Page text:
3 Everyday Breathwork Exercises
A few days ago, we talked about how to stay centered around others as a way to be shielded from feeling consumed by the energy around you. As a complement to that, and in my ever-loving effort to be a little more mindful everyday, I’ve learned that breathwork, or simple breathing exercises, are also super helpful. My longterm goal is to be able to maintain this mindset throughout the day without having to pause and think about doing it. Especially trying to stay focused and present in times of stress or anger. Many people have a tendency to get quickly overwhelmed and spiral into panic mode. Others shut down emotionally in times of stress. Not liking either of those options, I’m choosing to practice mindfulness each and everyday as a way to a healthier, more balanced mind (without the intense ups and downs).
Breathing exercises make it really easy to maintain a balanced spirit during the day when there are natural ups and downs.
I’ve broken down 3 of my favorites for you to try today:
I like to use this to start my day. Mornings for me are usually pretty scattered – getting myself and the kids ready for work and school, making it to the train on time, remembering to eat, etc – so right when I get on the train I start this exercise. It centers my thoughts and preps me for the day.
- Settle into a comfortable position either sitting or lying down
- Take a couple of slow, deep breaths as you close your eyes or unfocus your vision.
- Bring your breath back to it’s normal rhythm, and start to visualize your body. Think about your posture, the pressure under your feet, where you may be feeling some discomfort.
- Scan down from the top of your head slowly to your toes, making a mental picture of your entire body. Keep breathing at your body’s natural rhythm.
- Now that you have a complete mental image of your body, focus back on your breath and how that looks in your mind. Begin to count your inhales and exhales up to 10. Inhale 1, exhale 2. Inhale 3, exhale 4, and so on up to 10. Notice the rise and fall of your belly as you count.
- Try to do this for 5-10 minutes. Your mind may wander many times (this is normal!), but once you notice this happening, slowing bring your focus back to your breath.
- When you are ready, slowly open your eyes and notice how you feel physically and mentally. Hopefully this leaves you feeling centered, refreshed, and relaxed.
Usually at some point mid-day, I experience some level of elevated stress. I use this exercise to take a step back from the situation and allow myself to refocus.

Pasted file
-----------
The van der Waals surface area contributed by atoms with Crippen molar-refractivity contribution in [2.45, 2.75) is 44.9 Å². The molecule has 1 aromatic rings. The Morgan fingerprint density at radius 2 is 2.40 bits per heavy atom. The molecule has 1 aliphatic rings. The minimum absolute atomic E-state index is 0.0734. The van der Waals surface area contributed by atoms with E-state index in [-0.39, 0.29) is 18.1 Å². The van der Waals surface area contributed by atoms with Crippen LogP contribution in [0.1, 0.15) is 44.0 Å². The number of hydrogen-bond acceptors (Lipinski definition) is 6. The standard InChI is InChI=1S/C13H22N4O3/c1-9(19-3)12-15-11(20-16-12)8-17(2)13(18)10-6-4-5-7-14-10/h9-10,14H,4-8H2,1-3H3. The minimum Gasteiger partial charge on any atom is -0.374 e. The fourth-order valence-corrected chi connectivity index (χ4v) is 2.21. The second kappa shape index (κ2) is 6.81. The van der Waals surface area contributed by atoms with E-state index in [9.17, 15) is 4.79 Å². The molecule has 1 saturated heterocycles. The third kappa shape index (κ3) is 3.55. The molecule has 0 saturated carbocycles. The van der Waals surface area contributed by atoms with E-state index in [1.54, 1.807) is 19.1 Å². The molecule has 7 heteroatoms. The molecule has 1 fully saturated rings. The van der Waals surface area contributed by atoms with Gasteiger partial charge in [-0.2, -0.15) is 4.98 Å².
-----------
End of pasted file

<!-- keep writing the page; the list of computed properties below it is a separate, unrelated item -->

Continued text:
- Find a place where you can sit down, just for 2 or 3 minutes, uninterrupted.
- Begin by taking 3 deep breaths. Allow thoughts and feelings to come and go, softening your body with each exhale.
- As you are focusing on your breath, try to isolate a physical sensation. Whether it’s tightness in your shoulders, or a noticing how a ring on your finger feels. Don’t think about trying to adjust this sensation, just be present with it. Give that physical feeling your full attention. Let your other thoughts come and go.
- Rest with that sensation for a minute or two, removing the “I” away from the thoughts that are stressing you out. (The more personally attacked your are feeling, the more real the thoughts become. Slowly removing the “I” from the situation gives you some healthy distance without shutting down.) Continue to breathe.
- With each out breath, let a little bit more of that feeling go.
- After two or three minutes of this, it will leave you feeling more relaxed now that you have taken a healthy step back.
Practice letting your body and mind relax before bed, free of negative energy. I love this one. It’s a perfect way to end the day feeling centered and aligned.
- Settle into a comfortable position lying down on your back or side.
- Place your hand on your belly, to feel the movement of your natural breathing rhythm. Take a nice big deep breath — in through the nose, and out through the mouth.
- Move your head very, very gently from side to side. Find a comfortable spot and then stop. Let those muscles in your neck completely relax.
- Then do this with your shoulders. Moving them very, very gently for a few seconds, and then putting them to rest.
- Slowly continue these gentle movements down your entire body, all of the way to your toes.
- Once you get to your toes, notice that your whole body is at rest and relaxed.
This takes practice. Your mind will wander in the beginning. Keep practicing. The more your practice mindfulness and meditation, the more engrained it will become in your life, and you won't feel the need to pause so often.